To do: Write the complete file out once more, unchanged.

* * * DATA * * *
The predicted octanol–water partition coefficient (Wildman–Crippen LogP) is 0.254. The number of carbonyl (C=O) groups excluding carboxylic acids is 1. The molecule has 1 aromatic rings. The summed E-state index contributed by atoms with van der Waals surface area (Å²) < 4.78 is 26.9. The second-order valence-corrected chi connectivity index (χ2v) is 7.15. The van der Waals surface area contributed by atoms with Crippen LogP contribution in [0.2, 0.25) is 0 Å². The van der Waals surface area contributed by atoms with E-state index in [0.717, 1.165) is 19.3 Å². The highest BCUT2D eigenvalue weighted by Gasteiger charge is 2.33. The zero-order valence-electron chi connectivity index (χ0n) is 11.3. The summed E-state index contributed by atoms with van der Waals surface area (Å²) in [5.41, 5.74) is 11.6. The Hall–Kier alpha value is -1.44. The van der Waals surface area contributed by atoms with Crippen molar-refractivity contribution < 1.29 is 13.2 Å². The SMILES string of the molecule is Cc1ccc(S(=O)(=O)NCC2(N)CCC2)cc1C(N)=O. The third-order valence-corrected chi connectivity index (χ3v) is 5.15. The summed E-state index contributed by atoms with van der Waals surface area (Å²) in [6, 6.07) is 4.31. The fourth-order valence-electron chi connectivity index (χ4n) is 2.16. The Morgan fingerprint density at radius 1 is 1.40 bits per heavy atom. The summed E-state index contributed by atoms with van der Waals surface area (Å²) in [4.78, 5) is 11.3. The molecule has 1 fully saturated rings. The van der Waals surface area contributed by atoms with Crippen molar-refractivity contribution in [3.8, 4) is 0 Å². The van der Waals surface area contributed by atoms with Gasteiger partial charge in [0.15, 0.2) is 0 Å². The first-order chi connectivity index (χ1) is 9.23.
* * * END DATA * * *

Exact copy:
The predicted octanol–water partition coefficient (Wildman–Crippen LogP) is 0.254. The number of carbonyl (C=O) groups excluding carboxylic acids is 1. The molecule has 1 aromatic rings. The summed E-state index contributed by atoms with van der Waals surface area (Å²) < 4.78 is 26.9. The second-order valence-corrected chi connectivity index (χ2v) is 7.15. The van der Waals surface area contributed by atoms with Crippen LogP contribution in [0.2, 0.25) is 0 Å². The van der Waals surface area contributed by atoms with E-state index in [0.717, 1.165) is 19.3 Å². The highest BCUT2D eigenvalue weighted by Gasteiger charge is 2.33. The zero-order valence-electron chi connectivity index (χ0n) is 11.3. The summed E-state index contributed by atoms with van der Waals surface area (Å²) in [5.41, 5.74) is 11.6. The Hall–Kier alpha value is -1.44. The van der Waals surface area contributed by atoms with Crippen molar-refractivity contribution < 1.29 is 13.2 Å². The SMILES string of the molecule is Cc1ccc(S(=O)(=O)NCC2(N)CCC2)cc1C(N)=O. The third-order valence-corrected chi connectivity index (χ3v) is 5.15. The summed E-state index contributed by atoms with van der Waals surface area (Å²) in [6, 6.07) is 4.31. The fourth-order valence-electron chi connectivity index (χ4n) is 2.16. The Morgan fingerprint density at radius 1 is 1.40 bits per heavy atom. The summed E-state index contributed by atoms with van der Waals surface area (Å²) in [4.78, 5) is 11.3. The molecule has 1 fully saturated rings. The van der Waals surface area contributed by atoms with Crippen molar-refractivity contribution in [3.8, 4) is 0 Å². The van der Waals surface area contributed by atoms with Gasteiger partial charge in [0.15, 0.2) is 0 Å². The first-order chi connectivity index (χ1) is 9.23.